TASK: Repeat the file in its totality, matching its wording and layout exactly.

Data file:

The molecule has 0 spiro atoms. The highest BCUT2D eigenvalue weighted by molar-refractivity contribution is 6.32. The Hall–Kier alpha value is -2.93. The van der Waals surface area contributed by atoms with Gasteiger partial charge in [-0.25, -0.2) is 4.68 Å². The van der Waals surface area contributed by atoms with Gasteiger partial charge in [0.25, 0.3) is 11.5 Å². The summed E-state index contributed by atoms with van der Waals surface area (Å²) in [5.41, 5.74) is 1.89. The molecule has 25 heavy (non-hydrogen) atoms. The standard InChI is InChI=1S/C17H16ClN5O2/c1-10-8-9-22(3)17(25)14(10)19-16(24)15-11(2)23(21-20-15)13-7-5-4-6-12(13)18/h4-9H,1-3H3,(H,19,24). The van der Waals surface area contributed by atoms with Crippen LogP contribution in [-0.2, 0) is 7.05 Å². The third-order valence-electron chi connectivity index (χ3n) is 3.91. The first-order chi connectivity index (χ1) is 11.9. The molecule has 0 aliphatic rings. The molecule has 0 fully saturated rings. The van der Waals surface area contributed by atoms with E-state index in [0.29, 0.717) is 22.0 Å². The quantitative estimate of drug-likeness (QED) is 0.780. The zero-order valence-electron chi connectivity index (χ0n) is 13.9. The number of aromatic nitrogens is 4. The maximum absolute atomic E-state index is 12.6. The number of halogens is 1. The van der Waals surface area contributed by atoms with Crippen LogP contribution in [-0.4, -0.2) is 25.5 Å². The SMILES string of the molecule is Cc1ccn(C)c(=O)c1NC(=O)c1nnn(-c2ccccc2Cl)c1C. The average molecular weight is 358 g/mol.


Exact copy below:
The molecule has 0 spiro atoms. The highest BCUT2D eigenvalue weighted by molar-refractivity contribution is 6.32. The Hall–Kier alpha value is -2.93. The van der Waals surface area contributed by atoms with Gasteiger partial charge in [-0.25, -0.2) is 4.68 Å². The van der Waals surface area contributed by atoms with Gasteiger partial charge in [0.25, 0.3) is 11.5 Å². The summed E-state index contributed by atoms with van der Waals surface area (Å²) in [5.41, 5.74) is 1.89. The molecule has 25 heavy (non-hydrogen) atoms. The standard InChI is InChI=1S/C17H16ClN5O2/c1-10-8-9-22(3)17(25)14(10)19-16(24)15-11(2)23(21-20-15)13-7-5-4-6-12(13)18/h4-9H,1-3H3,(H,19,24). The van der Waals surface area contributed by atoms with Crippen LogP contribution in [-0.2, 0) is 7.05 Å². The third-order valence-electron chi connectivity index (χ3n) is 3.91. The first-order chi connectivity index (χ1) is 11.9. The molecule has 0 aliphatic rings. The molecule has 0 fully saturated rings. The van der Waals surface area contributed by atoms with E-state index in [0.29, 0.717) is 22.0 Å². The quantitative estimate of drug-likeness (QED) is 0.780. The zero-order valence-electron chi connectivity index (χ0n) is 13.9. The number of aromatic nitrogens is 4. The maximum absolute atomic E-state index is 12.6. The number of halogens is 1. The van der Waals surface area contributed by atoms with Crippen LogP contribution in [-0.4, -0.2) is 25.5 Å². The SMILES string of the molecule is Cc1ccn(C)c(=O)c1NC(=O)c1nnn(-c2ccccc2Cl)c1C. The average molecular weight is 358 g/mol.